Hazare's action premature: Congress

Even as social activist Anna Hazare embarked on a hunger strike here on Tuesday on the issue of corruption, ignoring Prime Minister Manmohan Singh's appeal, the Congress described his action as “premature,” saying a government panel was examining the contours of the proposed Lokpal Bill.

Simultaneously, the National Advisory Council's Working Group on Transparency and Accountability, which will draft a model bill, also stressed that formulating an effective law was likely to be a long process. A day after they initiated the Working Group's consultations with civil society groups, NAC members Aruna Roy and Harsh Mander said, in a statement, the Lokpal Bill would “need wider and more geographically spread consultations.” It was “only the beginning of a discussion and debate on a seminal legislation, which is the basis of people hoping to build a more ethical and accountable country,” they said. “In a democratic process, discussions do not often progress in a linear trajectory, particularly if it believes in an inclusive process necessary for a mature piece of legislation.”

Grievance redress

Ms. Roy and Mr. Mander underscored the fact that both of them expressed their “reservations about including all grievances within the ambit of the Lokpal” and about “unconditional transparency, where matters of privacy are concerned.” The Jan Lokpal Bill, which was discussed at length by the NAC's Working Group on Monday, as well as during Sunday's consultations by the National Campaign for People's Right to Information at the Nehru Memorial Museum and Library here, however, includes a provision for grievance redress. The purpose of the Working Group's meeting, they said, “was to define the principles and the framework for the legislation.” It would also examine the government's draft Lokpal Bill.

Minimum standard

Clarifying their commonly held position, the two members said that while there was no argument about the importance of addressing grievances, “there is a concern whether the Lokpal can adequately meet the requirements of a robust grievance redress system.” However, there was a “complete consensus that corruption of any kind and size would fall within the ambit of the Lokpal.” There was a “complete agreement that the RTI Act will form the minimum standard for transparency,” the members said, pointing out that “the discussion was centred on whether this Bill could go beyond RTI including doing away with some of the exemptions under Section 8 of the RTI Act.”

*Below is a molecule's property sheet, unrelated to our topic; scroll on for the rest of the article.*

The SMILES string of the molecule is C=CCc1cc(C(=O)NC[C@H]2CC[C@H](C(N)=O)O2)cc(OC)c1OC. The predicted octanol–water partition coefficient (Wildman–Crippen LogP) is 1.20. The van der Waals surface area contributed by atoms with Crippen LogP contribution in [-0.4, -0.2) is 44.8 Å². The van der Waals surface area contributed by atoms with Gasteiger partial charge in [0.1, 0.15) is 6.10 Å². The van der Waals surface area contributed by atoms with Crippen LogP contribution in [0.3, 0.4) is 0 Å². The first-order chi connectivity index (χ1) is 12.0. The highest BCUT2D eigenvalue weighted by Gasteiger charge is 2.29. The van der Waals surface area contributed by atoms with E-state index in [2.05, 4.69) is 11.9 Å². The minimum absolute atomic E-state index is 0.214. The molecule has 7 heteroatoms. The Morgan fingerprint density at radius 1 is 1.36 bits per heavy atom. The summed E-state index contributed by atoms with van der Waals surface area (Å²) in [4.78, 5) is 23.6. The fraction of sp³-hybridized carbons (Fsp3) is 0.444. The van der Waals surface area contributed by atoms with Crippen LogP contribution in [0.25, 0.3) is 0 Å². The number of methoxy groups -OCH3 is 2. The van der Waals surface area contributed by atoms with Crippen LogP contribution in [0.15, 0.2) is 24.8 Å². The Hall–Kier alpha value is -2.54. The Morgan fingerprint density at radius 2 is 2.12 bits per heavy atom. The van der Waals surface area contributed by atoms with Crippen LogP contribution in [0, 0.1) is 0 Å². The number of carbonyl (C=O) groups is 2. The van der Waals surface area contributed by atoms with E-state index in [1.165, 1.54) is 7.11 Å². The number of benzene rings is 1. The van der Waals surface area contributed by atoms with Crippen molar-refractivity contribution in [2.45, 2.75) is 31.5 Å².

Reflecting on the many suggestions on the content of the Lokpal Bill, Ms. Roy and Mr. Mander said the NAC was providing the only space for discussion and debate, with government embarking on “a process of legislation with little or no participation of its people.” But “this space which also has its own process of functioning and its internal democratic nuances, cannot be seen in simplistic adversarial terms or as this vs that.”

Earlier in the day, Mr. Hazare began his hunger strike at Jantar Mantar here. He was joined by Swami Agnivesh, the former IPS officer Kiran Bedi and Magsaysay award winner Sandeep Pandey. The NGO, India Against Corruption, which is behind the hunger strike, has set up a countrywide network of coordinators, and its members held demonstrations in various parts of the country. It is from Mr. Hazare's India Against Corruption that the Jan Lokpal Bill has emerged.

“Not appropriate”

Reacting to his protest, Congress spokesperson Manish Tewari said that since the Prime Minister had already constituted a sub-committee headed by Defence Minister A.K. Antony, “adopting such a path is perhaps not appropriate, probably unnecessary. We respect Mr. Hazare very much but the path he has adopted is premature.”

He urged Mr. Hazare to heed the PMO's appeal and engage in a constructive discussion which could lead to enactment of more comprehensive legislation.

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Printable version | Jan 26, 2022 8:50:47 PM |

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